Looming over “Bad Words” is the potential it could have had, as is, were it released ten years ago. With its focus of R-rated behavior poking at the projected innocence of children, along with the couple of chromosomes that keep Bateman’s Trilby from being a Vince Vaughn character, this movie is certainly a product of the comedies that have sculpted out the manchild story in the past decade.
CHICAGO – I stand by my swooning praise for Tom Hooper’s “Les Miserables” when I reviewed it in theaters. Mostly. I must admit that its flaws are easier to see on the small screen as the grand, epic scope suits itself better to the movie theater (although I think people who claim to hate this movie simply don’t like musicals). It doesn’t hold up quite as well as that first, glorious experience with it in theaters. Even if the Blu-ray is one that will appeal greatly to fans of this beloved, Oscar-winning flick.
CHICAGO – Tom Hooper’s “Les Misérables,” the best movie musical in over a decade, is what a musical like this should be – unabashed, unashamed emotion painted in vibrant, broad colors across a massive screen. It is gloriously bereft of the cynicism that has sapped so many stage-to-film adaptations from achieving the heights of their source material and features some of the most striking performances in the history of the genre.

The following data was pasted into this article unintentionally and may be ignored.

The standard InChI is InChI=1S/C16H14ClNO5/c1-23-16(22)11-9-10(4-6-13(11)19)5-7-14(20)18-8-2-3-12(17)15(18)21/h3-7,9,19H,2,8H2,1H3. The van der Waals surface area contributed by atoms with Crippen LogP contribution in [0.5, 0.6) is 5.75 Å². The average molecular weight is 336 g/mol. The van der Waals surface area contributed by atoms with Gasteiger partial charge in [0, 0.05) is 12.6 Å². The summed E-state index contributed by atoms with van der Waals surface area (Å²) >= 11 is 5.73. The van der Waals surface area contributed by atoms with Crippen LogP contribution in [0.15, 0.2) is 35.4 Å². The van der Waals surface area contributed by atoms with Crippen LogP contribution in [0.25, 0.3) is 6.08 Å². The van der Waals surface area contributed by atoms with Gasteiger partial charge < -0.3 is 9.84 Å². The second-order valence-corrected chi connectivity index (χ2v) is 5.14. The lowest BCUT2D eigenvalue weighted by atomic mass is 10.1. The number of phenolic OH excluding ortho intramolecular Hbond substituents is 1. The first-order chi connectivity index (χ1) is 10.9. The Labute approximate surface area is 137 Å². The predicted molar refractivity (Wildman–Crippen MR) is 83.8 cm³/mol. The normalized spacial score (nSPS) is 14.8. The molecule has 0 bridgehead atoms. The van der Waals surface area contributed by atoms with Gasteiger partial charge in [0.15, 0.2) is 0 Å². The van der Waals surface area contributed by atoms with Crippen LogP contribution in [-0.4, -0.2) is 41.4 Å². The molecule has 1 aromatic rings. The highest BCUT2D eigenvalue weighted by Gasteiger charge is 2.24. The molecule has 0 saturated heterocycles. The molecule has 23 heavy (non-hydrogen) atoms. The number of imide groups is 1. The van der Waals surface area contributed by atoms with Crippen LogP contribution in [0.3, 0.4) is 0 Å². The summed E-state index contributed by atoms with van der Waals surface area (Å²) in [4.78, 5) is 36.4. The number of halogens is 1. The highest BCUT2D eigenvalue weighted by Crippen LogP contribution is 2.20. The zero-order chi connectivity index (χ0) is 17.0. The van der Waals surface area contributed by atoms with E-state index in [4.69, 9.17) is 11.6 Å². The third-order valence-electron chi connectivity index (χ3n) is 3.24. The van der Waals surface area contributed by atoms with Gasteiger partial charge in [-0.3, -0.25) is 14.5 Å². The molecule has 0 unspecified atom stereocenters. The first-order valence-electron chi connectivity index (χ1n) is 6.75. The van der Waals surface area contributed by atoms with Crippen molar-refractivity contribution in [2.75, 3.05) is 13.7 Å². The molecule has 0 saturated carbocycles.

CHICAGO – It’s understandable that people from the Southern or rural United States would criticize the general media. With films like “Hick,” which generally portray them as idiots or sociopathic, there is no balance or honest characterizations. Chloe Moretz, Blake Lively, Eddie Redmayne and Alec Baldwin add their take on it all.
CHICAGO – Bringing the popular culture past back to life in a movie is always a tricky proposition. No matter what, there are always inevitable comparisons to the real thing.
CHICAGO – Marilyn Monroe will never go away. The iconic actress of a long-gone era is the subject of a new film, “My Week with Marilyn,” directed by Simon Curtis. Ms. Monroe is portrayed during a in collaboration with Sir Lawrence Olivier, and their characters are played with sublime grace by Michelle Williams and Kenneth Branagh.
CHICAGO – The national acting treasure Julianne Moore never shies away from a performance challenge. From her memorable exposure in Robert Altman’s “Short Cuts” to her willingness to go all the way in Paul Thomas Anderson’s “Boogie Nights,” Moore has proven that true vulnerability in a role requires the ability to bare – and bear with – all.